NEW ORLEANS — Eduardo Fernandez yearns to build an Internet plastic trading site that sells machinery, parts and resin for Latin American companies. He has the connections — his family owns both a Monterrey, Mexico-based plastic trash-bag extruder, Poly Ciclos SA de CV, and a nearby plastic recycling company. And he has a Spanish-language Web site ready to go and about to be introduced April 3 at the Argenplas trade show in Buenos Aires, Argentina.
But his company, Plasticomercio SA de CV, has one slight problem. Only about 19 percent of the people in Latin America have personal computers, Fernandez said. And few local businesses use them for trade, said Fernandez, president of Plasticomercio.
"Everything is new with the Internet in Mexico and Latin America," said Fernandez, who attended Plastics News' e-business briefing in New Orleans. "But it is starting to build. We want to be there first when it eventually opens up."
Fernandez's experience — and frustration at slow Internet growth — is shared by others outside the United States and Canada. While electronic commerce is gaining new adherents here almost as fast as computer chips absorb memory, the same cannot be said in both Latin America and Europe.
In southern Europe, e-commerce is not expected to have a great impact anytime soon, said Juan Bofill, manager of South American business development for Guala Closures SpA, a plastic packaging company in Alessandria, Italy.
Bofill, who also works with a Barcelona, Spain-based consulting firm, said the Internet is read about and discussed constantly among processors. But computers are mainly used for e-mail, he said.
Bofill did not expect widespread e-commerce to come to southern Europe for at least several years. In South America, where Bofill frequently travels, it could take even longer, he said.
"In the future, all these companies are thinking about what to do," said Bofill, who also attended the New Orleans conference. "It's important for us to be positioned in this area and try to be the first to do something when the time is right. There are a lot of behaviors that must be changed first here, though."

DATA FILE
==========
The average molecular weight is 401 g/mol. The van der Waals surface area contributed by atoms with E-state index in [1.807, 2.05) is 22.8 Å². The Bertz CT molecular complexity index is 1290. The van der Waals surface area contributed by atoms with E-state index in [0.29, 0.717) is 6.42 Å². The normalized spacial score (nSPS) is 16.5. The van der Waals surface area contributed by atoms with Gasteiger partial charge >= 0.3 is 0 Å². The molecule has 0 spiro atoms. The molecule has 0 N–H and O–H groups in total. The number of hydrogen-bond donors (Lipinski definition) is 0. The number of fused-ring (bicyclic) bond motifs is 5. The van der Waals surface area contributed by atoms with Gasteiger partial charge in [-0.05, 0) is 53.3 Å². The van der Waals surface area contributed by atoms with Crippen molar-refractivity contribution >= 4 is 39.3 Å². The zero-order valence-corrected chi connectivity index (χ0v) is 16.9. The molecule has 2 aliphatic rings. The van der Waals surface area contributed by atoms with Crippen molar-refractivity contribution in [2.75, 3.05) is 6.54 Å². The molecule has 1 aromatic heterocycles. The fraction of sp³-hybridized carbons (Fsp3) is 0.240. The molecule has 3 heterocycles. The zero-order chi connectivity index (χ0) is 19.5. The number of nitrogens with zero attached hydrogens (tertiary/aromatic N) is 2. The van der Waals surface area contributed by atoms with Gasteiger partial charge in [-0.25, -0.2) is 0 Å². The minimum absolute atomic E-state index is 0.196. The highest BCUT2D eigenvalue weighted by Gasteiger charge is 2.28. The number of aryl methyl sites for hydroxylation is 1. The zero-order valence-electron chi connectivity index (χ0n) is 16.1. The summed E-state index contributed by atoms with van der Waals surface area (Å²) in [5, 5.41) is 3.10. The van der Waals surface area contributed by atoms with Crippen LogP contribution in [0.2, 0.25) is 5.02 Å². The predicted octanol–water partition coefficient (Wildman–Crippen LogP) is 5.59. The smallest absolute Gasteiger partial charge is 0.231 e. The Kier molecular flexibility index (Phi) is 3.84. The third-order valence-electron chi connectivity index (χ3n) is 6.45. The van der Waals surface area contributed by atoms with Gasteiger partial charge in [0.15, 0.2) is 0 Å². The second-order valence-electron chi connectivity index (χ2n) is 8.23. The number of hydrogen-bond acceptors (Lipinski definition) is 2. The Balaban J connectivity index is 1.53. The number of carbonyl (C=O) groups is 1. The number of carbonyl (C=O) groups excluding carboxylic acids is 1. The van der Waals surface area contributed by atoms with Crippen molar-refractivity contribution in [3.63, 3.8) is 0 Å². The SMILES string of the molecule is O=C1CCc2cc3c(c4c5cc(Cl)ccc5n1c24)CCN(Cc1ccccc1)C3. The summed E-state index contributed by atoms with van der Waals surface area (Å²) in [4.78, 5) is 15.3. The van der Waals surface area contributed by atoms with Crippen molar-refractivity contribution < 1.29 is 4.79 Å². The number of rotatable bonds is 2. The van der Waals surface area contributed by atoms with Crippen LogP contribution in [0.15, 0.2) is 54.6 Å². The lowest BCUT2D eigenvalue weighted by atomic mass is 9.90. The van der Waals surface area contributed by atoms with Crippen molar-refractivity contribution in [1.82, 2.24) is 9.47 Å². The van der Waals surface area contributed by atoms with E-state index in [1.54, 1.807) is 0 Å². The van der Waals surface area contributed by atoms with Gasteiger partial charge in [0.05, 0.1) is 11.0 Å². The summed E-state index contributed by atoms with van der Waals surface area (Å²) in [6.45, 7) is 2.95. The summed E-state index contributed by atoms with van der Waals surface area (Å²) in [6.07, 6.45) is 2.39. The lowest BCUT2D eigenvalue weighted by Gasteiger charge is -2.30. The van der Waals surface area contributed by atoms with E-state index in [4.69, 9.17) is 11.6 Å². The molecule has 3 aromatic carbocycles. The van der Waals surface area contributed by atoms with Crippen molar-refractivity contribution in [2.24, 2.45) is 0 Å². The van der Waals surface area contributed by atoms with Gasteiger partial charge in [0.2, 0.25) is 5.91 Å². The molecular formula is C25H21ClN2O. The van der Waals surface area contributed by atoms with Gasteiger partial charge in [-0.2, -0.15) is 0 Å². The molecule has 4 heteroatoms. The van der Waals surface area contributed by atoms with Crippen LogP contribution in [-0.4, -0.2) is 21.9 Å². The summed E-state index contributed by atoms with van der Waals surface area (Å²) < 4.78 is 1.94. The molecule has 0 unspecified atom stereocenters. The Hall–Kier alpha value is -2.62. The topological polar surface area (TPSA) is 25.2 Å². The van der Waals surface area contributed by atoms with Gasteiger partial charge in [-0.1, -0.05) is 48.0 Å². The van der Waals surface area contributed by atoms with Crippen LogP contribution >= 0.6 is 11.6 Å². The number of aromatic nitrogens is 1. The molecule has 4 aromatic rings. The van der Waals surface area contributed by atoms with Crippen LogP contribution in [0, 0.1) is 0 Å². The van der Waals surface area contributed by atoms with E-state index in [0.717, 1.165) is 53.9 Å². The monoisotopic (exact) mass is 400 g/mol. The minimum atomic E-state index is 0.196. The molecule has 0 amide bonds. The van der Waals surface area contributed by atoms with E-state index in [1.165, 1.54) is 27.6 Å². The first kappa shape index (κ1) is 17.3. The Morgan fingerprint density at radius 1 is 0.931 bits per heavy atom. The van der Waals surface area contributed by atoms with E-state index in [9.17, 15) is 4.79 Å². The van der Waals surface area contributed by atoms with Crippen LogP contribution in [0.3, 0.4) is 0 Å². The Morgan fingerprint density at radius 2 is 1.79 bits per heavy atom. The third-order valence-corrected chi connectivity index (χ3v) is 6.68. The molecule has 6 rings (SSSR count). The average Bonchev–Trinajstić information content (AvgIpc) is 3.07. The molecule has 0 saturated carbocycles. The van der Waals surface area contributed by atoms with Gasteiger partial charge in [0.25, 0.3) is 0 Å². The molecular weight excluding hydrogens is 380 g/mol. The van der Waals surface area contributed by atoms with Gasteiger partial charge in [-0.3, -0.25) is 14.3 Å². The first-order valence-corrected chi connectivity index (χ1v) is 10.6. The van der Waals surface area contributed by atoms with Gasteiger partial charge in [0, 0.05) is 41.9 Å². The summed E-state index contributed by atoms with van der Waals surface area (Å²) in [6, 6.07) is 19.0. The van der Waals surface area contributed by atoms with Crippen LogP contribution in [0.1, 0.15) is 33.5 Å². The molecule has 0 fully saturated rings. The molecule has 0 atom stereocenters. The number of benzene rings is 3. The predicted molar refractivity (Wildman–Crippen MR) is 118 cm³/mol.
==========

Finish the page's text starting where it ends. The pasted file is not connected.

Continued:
Eventually, Bofill would like to see his packaging company set up an online ordering system. He also believes a trading exchange could start up soon in Italy or Spain.
Other regions of Europe have not jumped on the bandwagon any faster. Most of the continent is at least two to three years behind the United States, said Peter Agnew, managing director of plastic consulting firm PEI Ltd. of Dundalk, Ireland.
Agnew works with processors and end users on purchasing practices in both the United Kingdom and Germany. He said that traditional business values there have been difficult to change.
Purchasing normally is conducted within small, regional areas instead of over the wider geographic swath that e-commerce can cover, he said.
"The biggest barrier is not language but culture," Agnew said. "About 80-85 percent of businesses are small and family-owned, and they are just so used to working within a 50-mile radius. It will take a long, long sell to convince people to move across borders or to another buying method."
Agnew said an initiative by Chicago-based trading exchange PlasticsNet.Com and others to start operations in Europe could be difficult.
"All I can say is God help them," Agnew said. "It's not as simple as everyone talks about. Besides, the Italians don't particularly like the French who don't particularly like the English. You have to break down the barriers before any business can be done."